Separating waste on board, how does that work?

You know the drill: you’ve barely finished enjoying your in-flight meal or a delicious drink and the stewardesses show up to collect your waste. You hand it to them and the trolley is pushed further down the narrow aisle. But what happens to everyone’s waste after it is collected? And did you know that waste can be separated on board too?

Limited space
Space is limited on board, and the trolley that gets pushed down the aisle is small. However, several airlines still manage to separate their waste. There is no space for five different types of containers, like the ones you have at home or at work. As a result, materials that are recyclable all go in one big bag.

Upon arrival at Schiphol, SUEZ removes this bag from the aircraft and the waste separation process really starts. SUEZ employees separate plastic, paper, glass, etc. This great work leads to the creation of new products. For all you know, the cup you use on the plane might be ‘second hand’!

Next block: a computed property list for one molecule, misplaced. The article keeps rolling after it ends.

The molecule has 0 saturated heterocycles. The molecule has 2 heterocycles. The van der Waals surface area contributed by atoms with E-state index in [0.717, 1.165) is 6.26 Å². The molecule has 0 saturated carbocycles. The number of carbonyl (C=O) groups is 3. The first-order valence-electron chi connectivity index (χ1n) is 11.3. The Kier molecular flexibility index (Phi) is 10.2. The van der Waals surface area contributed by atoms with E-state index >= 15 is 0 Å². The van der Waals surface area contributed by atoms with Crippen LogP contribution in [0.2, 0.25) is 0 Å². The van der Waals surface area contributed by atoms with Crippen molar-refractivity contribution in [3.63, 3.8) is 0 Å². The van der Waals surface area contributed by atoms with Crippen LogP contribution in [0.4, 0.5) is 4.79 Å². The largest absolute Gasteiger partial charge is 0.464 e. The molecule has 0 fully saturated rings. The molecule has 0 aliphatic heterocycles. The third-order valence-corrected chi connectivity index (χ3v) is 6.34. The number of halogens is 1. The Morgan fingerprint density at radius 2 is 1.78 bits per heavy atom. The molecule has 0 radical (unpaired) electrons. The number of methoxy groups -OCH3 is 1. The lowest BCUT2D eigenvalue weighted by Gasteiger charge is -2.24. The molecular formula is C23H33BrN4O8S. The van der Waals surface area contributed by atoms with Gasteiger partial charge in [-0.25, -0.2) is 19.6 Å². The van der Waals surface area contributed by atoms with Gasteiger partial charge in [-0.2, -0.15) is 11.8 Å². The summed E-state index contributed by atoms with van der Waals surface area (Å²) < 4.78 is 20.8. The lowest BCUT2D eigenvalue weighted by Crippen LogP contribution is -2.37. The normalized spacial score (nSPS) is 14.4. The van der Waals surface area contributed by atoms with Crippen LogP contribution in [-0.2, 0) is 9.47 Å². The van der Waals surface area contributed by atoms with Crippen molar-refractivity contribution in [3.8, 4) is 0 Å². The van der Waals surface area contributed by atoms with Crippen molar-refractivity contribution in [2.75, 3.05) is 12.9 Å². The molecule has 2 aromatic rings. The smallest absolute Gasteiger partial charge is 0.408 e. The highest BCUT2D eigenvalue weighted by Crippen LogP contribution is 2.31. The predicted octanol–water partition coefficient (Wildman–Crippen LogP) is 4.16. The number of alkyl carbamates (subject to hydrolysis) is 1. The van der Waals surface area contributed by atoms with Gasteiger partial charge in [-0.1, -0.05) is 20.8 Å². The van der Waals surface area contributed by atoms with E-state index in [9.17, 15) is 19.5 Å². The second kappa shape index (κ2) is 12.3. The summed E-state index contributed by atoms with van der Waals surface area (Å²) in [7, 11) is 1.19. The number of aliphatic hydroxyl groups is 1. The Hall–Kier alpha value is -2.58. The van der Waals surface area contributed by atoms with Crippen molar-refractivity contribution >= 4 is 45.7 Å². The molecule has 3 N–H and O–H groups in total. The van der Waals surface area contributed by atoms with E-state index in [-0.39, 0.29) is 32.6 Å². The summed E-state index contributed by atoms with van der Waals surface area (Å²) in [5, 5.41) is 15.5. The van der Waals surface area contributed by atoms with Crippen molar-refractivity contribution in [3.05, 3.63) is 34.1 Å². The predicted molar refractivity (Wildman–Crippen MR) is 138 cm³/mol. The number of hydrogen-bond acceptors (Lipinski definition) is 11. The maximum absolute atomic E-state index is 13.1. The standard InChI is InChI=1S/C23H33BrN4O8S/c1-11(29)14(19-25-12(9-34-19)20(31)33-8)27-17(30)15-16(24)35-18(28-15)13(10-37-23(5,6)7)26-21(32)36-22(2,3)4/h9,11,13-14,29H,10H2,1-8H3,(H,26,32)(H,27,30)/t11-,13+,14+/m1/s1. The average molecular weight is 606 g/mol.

While it might seem as though everything goes into one big bag, that is not actually the case. Only waste that has been in contact with animal products such as dairy or meat cannot be separated but must be incinerated instead. This was legally established by the Netherlands Food and Consumer Product Safety Authority (NVWA). Plastic, glass, paper and PET bottles are collected separately from the other waste.

No waste
We like this idea. Circular economy is an important part of our journey to a sustainable civil aviation sector. We want to be waste free by 2030, which is why we don’t look at waste as waste but instead as a raw material that continues to have value and can be reused to create a new product. For ourselves and for others. Effort is required, but it’s doable. Even on a small plane.